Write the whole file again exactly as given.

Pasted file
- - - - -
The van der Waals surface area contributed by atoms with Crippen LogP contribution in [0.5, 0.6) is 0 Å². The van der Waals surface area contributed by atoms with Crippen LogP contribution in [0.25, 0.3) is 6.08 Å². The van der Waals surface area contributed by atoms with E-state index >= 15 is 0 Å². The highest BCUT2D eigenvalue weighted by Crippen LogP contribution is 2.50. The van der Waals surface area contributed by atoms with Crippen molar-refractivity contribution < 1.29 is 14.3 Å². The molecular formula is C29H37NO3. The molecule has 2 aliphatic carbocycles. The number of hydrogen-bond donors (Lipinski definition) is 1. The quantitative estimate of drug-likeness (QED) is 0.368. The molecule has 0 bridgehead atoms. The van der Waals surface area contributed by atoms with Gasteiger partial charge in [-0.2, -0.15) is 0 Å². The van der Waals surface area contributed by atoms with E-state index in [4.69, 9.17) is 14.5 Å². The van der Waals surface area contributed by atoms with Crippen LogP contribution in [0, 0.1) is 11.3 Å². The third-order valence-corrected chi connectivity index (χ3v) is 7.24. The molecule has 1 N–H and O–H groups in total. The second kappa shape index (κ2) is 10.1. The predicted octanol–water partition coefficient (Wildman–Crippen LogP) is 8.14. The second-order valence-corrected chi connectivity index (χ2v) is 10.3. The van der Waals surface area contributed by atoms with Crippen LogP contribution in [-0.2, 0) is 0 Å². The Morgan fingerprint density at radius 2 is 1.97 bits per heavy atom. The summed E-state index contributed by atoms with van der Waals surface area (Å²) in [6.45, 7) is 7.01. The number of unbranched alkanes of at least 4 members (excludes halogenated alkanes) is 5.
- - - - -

The van der Waals surface area contributed by atoms with Crippen LogP contribution in [0.5, 0.6) is 0 Å². The van der Waals surface area contributed by atoms with Crippen LogP contribution in [0.25, 0.3) is 6.08 Å². The van der Waals surface area contributed by atoms with E-state index >= 15 is 0 Å². The highest BCUT2D eigenvalue weighted by Crippen LogP contribution is 2.50. The van der Waals surface area contributed by atoms with Crippen molar-refractivity contribution < 1.29 is 14.3 Å². The molecular formula is C29H37NO3. The molecule has 2 aliphatic carbocycles. The number of hydrogen-bond donors (Lipinski definition) is 1. The quantitative estimate of drug-likeness (QED) is 0.368. The molecule has 0 bridgehead atoms. The van der Waals surface area contributed by atoms with Gasteiger partial charge in [-0.2, -0.15) is 0 Å². The van der Waals surface area contributed by atoms with E-state index in [4.69, 9.17) is 14.5 Å². The van der Waals surface area contributed by atoms with Crippen LogP contribution in [0, 0.1) is 11.3 Å². The third-order valence-corrected chi connectivity index (χ3v) is 7.24. The molecule has 1 N–H and O–H groups in total. The second kappa shape index (κ2) is 10.1. The predicted octanol–water partition coefficient (Wildman–Crippen LogP) is 8.14. The second-order valence-corrected chi connectivity index (χ2v) is 10.3. The van der Waals surface area contributed by atoms with Crippen LogP contribution in [-0.2, 0) is 0 Å². The Morgan fingerprint density at radius 2 is 1.97 bits per heavy atom. The summed E-state index contributed by atoms with van der Waals surface area (Å²) in [6.45, 7) is 7.01. The number of unbranched alkanes of at least 4 members (excludes halogenated alkanes) is 5.